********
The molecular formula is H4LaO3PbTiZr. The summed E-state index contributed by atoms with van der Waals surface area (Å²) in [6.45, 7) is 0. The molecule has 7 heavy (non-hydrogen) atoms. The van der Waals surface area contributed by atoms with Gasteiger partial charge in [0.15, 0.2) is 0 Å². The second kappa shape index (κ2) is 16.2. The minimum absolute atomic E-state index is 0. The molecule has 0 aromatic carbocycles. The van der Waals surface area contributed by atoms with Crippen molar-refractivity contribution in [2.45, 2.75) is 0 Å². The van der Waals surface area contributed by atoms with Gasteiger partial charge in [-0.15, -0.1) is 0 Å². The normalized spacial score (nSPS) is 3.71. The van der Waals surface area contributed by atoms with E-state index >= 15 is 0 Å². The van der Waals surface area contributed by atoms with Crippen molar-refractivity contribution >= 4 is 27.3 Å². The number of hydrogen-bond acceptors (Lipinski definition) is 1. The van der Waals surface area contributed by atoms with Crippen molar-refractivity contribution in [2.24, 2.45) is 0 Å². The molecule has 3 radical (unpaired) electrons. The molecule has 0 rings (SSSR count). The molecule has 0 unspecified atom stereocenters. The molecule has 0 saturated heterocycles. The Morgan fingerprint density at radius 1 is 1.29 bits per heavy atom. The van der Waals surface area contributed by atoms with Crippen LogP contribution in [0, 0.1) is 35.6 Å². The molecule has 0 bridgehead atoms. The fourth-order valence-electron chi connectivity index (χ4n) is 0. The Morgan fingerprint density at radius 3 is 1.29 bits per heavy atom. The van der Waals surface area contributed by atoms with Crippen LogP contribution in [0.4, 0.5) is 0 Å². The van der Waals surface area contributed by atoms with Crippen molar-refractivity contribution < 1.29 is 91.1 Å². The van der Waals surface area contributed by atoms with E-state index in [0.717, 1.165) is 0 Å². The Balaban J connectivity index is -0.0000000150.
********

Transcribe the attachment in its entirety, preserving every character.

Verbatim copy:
The molecular formula is H4LaO3PbTiZr. The summed E-state index contributed by atoms with van der Waals surface area (Å²) in [6.45, 7) is 0. The molecule has 7 heavy (non-hydrogen) atoms. The van der Waals surface area contributed by atoms with Gasteiger partial charge in [0.15, 0.2) is 0 Å². The second kappa shape index (κ2) is 16.2. The minimum absolute atomic E-state index is 0. The molecule has 0 aromatic carbocycles. The van der Waals surface area contributed by atoms with Crippen molar-refractivity contribution in [2.45, 2.75) is 0 Å². The van der Waals surface area contributed by atoms with Gasteiger partial charge in [-0.15, -0.1) is 0 Å². The normalized spacial score (nSPS) is 3.71. The van der Waals surface area contributed by atoms with E-state index >= 15 is 0 Å². The van der Waals surface area contributed by atoms with Crippen molar-refractivity contribution >= 4 is 27.3 Å². The number of hydrogen-bond acceptors (Lipinski definition) is 1. The van der Waals surface area contributed by atoms with Crippen molar-refractivity contribution in [2.24, 2.45) is 0 Å². The molecule has 3 radical (unpaired) electrons. The molecule has 0 rings (SSSR count). The molecule has 0 unspecified atom stereocenters. The molecule has 0 saturated heterocycles. The Morgan fingerprint density at radius 1 is 1.29 bits per heavy atom. The van der Waals surface area contributed by atoms with Crippen LogP contribution in [0, 0.1) is 35.6 Å². The molecule has 0 bridgehead atoms. The fourth-order valence-electron chi connectivity index (χ4n) is 0. The Morgan fingerprint density at radius 3 is 1.29 bits per heavy atom. The van der Waals surface area contributed by atoms with Crippen LogP contribution in [0.4, 0.5) is 0 Å². The van der Waals surface area contributed by atoms with Crippen molar-refractivity contribution < 1.29 is 91.1 Å². The van der Waals surface area contributed by atoms with E-state index in [0.717, 1.165) is 0 Å². The Balaban J connectivity index is -0.0000000150.